No one escapes talking nonsense; the misfortune is to do it seriously. Montaigne
Pistrina is now in its eighth consecutive month of laying bare the idiocies and illiteracies of little Dannie Dolan's dreadfully executed ORDO 2016. (Remember we posted twice in December 2015 just after "One Hand" put his monstrosity on sale.) Throughout the remaining six months of this year-long, monthly series, we'll be featuring, in addition to the usual errors of language and failures of editorial competence, some liturgical blunders.
We're limiting our discussion of these blunders because liturgical details of this sort are highly complex and super technical. However, although they may not matter much to the average layman, they do matter to priests, who are obliged to say the divine office and celebrate Mass correctly. (They also hope the ordo they use is both accurate and not misleading.)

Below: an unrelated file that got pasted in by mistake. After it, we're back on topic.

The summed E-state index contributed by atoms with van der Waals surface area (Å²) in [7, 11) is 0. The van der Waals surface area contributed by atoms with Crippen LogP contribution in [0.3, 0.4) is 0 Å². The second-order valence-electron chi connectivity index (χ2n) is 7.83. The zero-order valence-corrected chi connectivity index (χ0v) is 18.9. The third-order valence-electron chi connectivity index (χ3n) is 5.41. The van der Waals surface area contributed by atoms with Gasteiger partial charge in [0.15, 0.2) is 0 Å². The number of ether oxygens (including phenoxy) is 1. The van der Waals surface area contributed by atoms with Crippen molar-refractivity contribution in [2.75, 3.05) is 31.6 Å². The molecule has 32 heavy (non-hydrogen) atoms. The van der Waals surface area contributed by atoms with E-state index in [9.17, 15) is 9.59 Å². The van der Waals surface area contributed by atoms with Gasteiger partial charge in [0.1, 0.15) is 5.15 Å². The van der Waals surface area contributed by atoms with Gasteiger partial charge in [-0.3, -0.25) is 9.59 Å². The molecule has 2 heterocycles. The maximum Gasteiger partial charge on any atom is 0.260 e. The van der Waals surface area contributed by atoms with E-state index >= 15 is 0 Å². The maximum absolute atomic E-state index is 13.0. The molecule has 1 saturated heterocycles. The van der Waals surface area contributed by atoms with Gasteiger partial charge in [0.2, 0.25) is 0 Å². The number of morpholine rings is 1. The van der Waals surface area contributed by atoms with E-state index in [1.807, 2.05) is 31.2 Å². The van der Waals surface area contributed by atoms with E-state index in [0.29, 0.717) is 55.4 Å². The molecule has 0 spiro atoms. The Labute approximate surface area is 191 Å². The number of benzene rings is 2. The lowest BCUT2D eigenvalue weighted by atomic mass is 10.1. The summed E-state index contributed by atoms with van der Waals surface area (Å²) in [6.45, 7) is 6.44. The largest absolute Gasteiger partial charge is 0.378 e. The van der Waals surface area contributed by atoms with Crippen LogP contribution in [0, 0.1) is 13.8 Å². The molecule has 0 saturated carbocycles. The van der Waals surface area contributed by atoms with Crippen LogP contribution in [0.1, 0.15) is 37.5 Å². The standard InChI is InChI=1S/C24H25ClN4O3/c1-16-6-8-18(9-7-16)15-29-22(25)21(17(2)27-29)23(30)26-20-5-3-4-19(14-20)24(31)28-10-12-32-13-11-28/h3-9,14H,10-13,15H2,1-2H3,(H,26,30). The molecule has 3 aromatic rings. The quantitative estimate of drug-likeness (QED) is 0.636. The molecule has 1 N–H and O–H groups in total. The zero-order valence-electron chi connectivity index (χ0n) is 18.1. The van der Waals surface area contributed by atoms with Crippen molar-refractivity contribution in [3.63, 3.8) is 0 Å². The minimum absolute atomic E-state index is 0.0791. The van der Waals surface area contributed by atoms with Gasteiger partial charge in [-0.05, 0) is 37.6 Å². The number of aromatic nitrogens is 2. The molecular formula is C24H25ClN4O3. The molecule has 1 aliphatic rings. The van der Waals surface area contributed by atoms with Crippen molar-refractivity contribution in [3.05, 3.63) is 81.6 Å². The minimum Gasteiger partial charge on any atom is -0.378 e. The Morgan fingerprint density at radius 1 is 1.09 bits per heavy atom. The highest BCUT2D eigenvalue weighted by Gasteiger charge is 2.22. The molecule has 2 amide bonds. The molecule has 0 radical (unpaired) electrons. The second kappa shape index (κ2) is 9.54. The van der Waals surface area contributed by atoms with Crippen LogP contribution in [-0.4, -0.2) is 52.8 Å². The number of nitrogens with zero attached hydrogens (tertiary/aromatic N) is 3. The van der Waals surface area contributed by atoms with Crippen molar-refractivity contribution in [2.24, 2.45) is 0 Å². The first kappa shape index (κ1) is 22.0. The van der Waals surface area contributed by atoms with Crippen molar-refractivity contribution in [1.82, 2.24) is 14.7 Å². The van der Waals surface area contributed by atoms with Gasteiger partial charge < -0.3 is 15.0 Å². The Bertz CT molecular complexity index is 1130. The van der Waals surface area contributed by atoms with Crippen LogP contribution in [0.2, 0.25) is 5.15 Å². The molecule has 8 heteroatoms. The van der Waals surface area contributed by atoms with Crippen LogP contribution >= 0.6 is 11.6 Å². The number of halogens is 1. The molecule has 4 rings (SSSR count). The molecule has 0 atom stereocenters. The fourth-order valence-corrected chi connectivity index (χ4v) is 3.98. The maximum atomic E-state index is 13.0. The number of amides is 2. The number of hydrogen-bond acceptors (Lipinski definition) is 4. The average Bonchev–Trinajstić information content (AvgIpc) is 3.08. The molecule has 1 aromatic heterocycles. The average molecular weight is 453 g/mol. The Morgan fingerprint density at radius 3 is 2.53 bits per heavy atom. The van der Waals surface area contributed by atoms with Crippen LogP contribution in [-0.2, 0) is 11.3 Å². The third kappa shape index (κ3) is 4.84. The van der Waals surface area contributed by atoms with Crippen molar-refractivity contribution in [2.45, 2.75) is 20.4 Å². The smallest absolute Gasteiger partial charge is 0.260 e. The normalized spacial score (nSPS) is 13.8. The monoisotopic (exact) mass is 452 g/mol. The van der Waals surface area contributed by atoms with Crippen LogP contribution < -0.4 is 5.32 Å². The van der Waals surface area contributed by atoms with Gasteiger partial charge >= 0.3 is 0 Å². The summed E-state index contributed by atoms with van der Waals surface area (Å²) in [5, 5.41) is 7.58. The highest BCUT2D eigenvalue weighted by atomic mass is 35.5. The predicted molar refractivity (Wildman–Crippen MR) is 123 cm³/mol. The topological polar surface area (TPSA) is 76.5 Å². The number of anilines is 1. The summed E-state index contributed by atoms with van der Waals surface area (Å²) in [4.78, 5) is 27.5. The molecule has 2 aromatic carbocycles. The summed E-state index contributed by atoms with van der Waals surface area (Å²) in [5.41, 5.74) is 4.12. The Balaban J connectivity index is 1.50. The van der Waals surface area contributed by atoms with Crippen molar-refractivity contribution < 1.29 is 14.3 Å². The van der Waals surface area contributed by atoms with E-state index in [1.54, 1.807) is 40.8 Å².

But before we get into this week's examples of ineptitude, we need to pause at mid-year to ask, Who really produced the Iliad of errors that the cult put out as its ORDO 2016? All along we've assigned the blame for all the boo-boos to "One-Hand Dan," and rightly so, because the embarrassing project was issued as $GG's ordo, and Wee Dan is MR. $GG.
But, let's all get real, shall we? Wee Dan hasn't the pluck, work ethic, or background to assemble and transcribe a full year's worth of text from old ordines. True, he's ignorant enough to commit all the blunders we've uncovered, but we can't see his sitting down and doing all the grunt work to grind out 110 word-processed pages of trash on his own. The guy doesn't drive a car, so how could we expect him to produce camera-ready copy for an error-infused ordo?
No way. Someone else has to be co-responsible for the mess. But who?